Cheap Shelf Or Top Shelf?

Many people make purchase decisions based on cost, and little else. “Motor oil is motor oil,” they insist. In the minds of many, it is pure folly to pay X dollars per month for auto insurance when another company provides the same service for a mere Y dollars. Or, they ask rhetorically, what moron would pay X dollars per gallon for gasoline when the station a quarter-mile down the road only charges Y dollars?

But, as the corporate shills at Valvoline were quick to remind Earl, cost is only one element in a purchase decision. As many of us know through bitter experience, some insurance companies happily accept your monthly premium payments but strangely disappear when you actually have a claim. And no matter what the good folks in Iowa say, some cars just do not run well on ethanol.

But let’s assume that Earl is something of a wheeler-dealer and he has some unpaid foreign taxes. He’s heard good things about this Offshore Voluntary Disclosure Program, but he soon learns about the mandatory 27.5 percent penalty, and the bloom goes off the rose in very short order. That “ongoing cooperation” provision is also a concern, because although Earl may be a bit parsimonious, he’s certainly no rat.

After a few more clicks on Google, he stumbles across the Streamlined Filing Compliance Procedures, and he can hardly believe his eyes. No mandatory penalty? No ongoing disclosure requirement? Sign me up!

How It Works

As an initial note, understand that the IRS does not offer the SFCP to be merciful. Instead, this process is a vehicle to get as much money as possible as efficiently as possible, plain and simple. To qualify, the taxpayer must:

Be an individual (no LLCs, partnerships, and so on),

Not be being audited,

Owe at least three years of FBAR taxes, and

Not have “willfully” failed to pay them.

Willfulness – “ay, there’s the rub.” This is a subject we’ve touched on before, but as a quick reminder, conduct is arguably not willful if it was based on an honest misunderstanding of the tax law or a good faith belief that no tax was due. Of course, the Service generally maintains that these arguments border on willful blindness.

But back to the process. The three years of new or amended returns must be filed, and the taxes, interest, and penalties must all be paid; these returns should include verbiage like “streamlined foreign offshore” at the top. FBARs for the last six years must also be on file, with the similar “streamlined” designations. Finally, the appropriate certification must be attached, and the IRS typically requires a wet-ink original signature.

Additional requirements apply if the asset is a retirement or savings account. In these situations, the taxpayers must normally submit written requests to elect income deferral, along with a summary of the circumstances.

If this process is not strictly followed, the Service typically throws the amended returns into the general submission bin, and the taxpayer receives no SFCP preferential treatment.


The IRS imposes a flat 5 percent penalty in these cases, using the asset’s highest aggregate value during the three-year period, or whatever the disputed period may be. Effective January 1 of last year, the Service updated and clarified the five percent rule. It applies only to assets that the taxpayer personally controls, like a bank account with signature authority. Furthermore, any asset that was not included on the FBAR or other disclosure is not calculated. And, if there is a question as to residency, the SFCP regulations apply instead of the normal Section 911 test.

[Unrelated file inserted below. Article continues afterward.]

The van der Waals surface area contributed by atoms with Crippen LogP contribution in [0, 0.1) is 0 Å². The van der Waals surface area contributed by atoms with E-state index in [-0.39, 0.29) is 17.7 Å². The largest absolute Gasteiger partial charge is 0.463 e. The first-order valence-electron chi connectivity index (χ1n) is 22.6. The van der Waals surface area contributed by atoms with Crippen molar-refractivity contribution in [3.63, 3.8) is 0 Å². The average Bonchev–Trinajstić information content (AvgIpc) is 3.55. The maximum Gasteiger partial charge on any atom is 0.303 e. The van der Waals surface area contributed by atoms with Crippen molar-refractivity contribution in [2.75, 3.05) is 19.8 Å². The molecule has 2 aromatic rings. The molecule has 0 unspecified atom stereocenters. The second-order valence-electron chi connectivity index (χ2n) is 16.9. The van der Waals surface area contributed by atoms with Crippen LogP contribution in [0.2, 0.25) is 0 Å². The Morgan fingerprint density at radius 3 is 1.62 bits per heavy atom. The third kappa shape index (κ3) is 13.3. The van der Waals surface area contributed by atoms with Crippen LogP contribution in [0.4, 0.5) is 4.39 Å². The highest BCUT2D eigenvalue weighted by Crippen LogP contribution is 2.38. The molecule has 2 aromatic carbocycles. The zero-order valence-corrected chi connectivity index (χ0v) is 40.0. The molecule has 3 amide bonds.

If you think that all sounds too good to be true and there must be a catch, you may be right. We’ll look into the potential problem areas in future posts, but in a nutshell, there are several possible issues:

Loss of Foreign Earned Income Exclusion: The Tax Court recently confirmed that late-filed returns often mean a FEIE forfeiture.

Foreign Tax Credit: The same theory applies here. Remember that late-filed SFCP returns are still late-filed returns.

Future Action: This is the big one. Whereas the OVDP basically ends the matter, SFCP participants are at risk for future audits and criminal investigations.

There may also be issues with gift recharacterizations, especially ones that come from a corporation or partnership.

The bottom line is that the SFCP is an ideal path for many taxpayers who simply have a few years of unfiled or incorrect returns. But if your issues go deeper, it may be better to look elsewhere.

As a former public defender, Michael has defended the poor, the forgotten, and the damned against a gov. that has seemingly unlimited resources to investigate and prosecute crimes. He has spent the last six years cutting his teeth on some of the most serious felony cases, obtaining favorable results for his clients. He knows what it’s like to go toe to toe with the government. In an adversarial environment that is akin to trench warfare, Michael has developed a reputation as a fearless litigator.

Michael graduated from the Thomas M. Cooley Law School. He then earned his LLM in International Tax. Michael’s unique background in tax law puts him into an elite category of criminal defense attorneys who specialize in criminal tax defense. His extensive trial experience and solid grounding in all major areas of taxation make him uniquely qualified to handle any white-collar case.


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